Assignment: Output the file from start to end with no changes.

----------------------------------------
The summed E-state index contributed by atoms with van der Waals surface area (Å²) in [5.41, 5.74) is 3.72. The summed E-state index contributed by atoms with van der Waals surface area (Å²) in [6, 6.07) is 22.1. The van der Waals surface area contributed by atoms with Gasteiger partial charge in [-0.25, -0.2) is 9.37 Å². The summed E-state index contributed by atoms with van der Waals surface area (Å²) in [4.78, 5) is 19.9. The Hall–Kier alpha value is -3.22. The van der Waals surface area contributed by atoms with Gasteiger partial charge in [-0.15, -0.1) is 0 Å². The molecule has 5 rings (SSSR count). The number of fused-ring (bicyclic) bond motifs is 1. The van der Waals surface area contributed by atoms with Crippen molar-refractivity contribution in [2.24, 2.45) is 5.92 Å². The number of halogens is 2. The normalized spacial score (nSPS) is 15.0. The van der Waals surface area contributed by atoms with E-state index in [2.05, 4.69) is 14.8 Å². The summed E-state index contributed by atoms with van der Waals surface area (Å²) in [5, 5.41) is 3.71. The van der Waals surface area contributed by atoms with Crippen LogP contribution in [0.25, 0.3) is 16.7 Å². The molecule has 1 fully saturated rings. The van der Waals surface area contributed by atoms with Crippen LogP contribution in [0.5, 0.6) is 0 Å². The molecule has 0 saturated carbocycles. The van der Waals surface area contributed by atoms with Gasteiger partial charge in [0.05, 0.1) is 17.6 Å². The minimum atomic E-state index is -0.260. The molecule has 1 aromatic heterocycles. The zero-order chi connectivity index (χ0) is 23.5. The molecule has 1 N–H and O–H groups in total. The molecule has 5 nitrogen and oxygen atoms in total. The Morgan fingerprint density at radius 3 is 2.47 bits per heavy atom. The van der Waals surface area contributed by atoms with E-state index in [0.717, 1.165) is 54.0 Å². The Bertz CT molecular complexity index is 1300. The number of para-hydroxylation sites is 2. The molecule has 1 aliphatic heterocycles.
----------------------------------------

The summed E-state index contributed by atoms with van der Waals surface area (Å²) in [5.41, 5.74) is 3.72. The summed E-state index contributed by atoms with van der Waals surface area (Å²) in [6, 6.07) is 22.1. The van der Waals surface area contributed by atoms with Gasteiger partial charge in [-0.25, -0.2) is 9.37 Å². The summed E-state index contributed by atoms with van der Waals surface area (Å²) in [4.78, 5) is 19.9. The Hall–Kier alpha value is -3.22. The van der Waals surface area contributed by atoms with Gasteiger partial charge in [-0.15, -0.1) is 0 Å². The molecule has 5 rings (SSSR count). The number of fused-ring (bicyclic) bond motifs is 1. The van der Waals surface area contributed by atoms with Crippen molar-refractivity contribution in [2.24, 2.45) is 5.92 Å². The number of halogens is 2. The normalized spacial score (nSPS) is 15.0. The van der Waals surface area contributed by atoms with E-state index in [2.05, 4.69) is 14.8 Å². The summed E-state index contributed by atoms with van der Waals surface area (Å²) in [5, 5.41) is 3.71. The van der Waals surface area contributed by atoms with Crippen LogP contribution in [0.25, 0.3) is 16.7 Å². The molecule has 1 fully saturated rings. The van der Waals surface area contributed by atoms with Crippen LogP contribution in [0.5, 0.6) is 0 Å². The molecule has 0 saturated carbocycles. The van der Waals surface area contributed by atoms with Gasteiger partial charge in [0.05, 0.1) is 17.6 Å². The minimum atomic E-state index is -0.260. The molecule has 1 aromatic heterocycles. The zero-order chi connectivity index (χ0) is 23.5. The molecule has 1 N–H and O–H groups in total. The molecule has 5 nitrogen and oxygen atoms in total. The Morgan fingerprint density at radius 3 is 2.47 bits per heavy atom. The van der Waals surface area contributed by atoms with E-state index in [0.717, 1.165) is 54.0 Å². The Bertz CT molecular complexity index is 1300. The number of para-hydroxylation sites is 2. The molecule has 1 aliphatic heterocycles.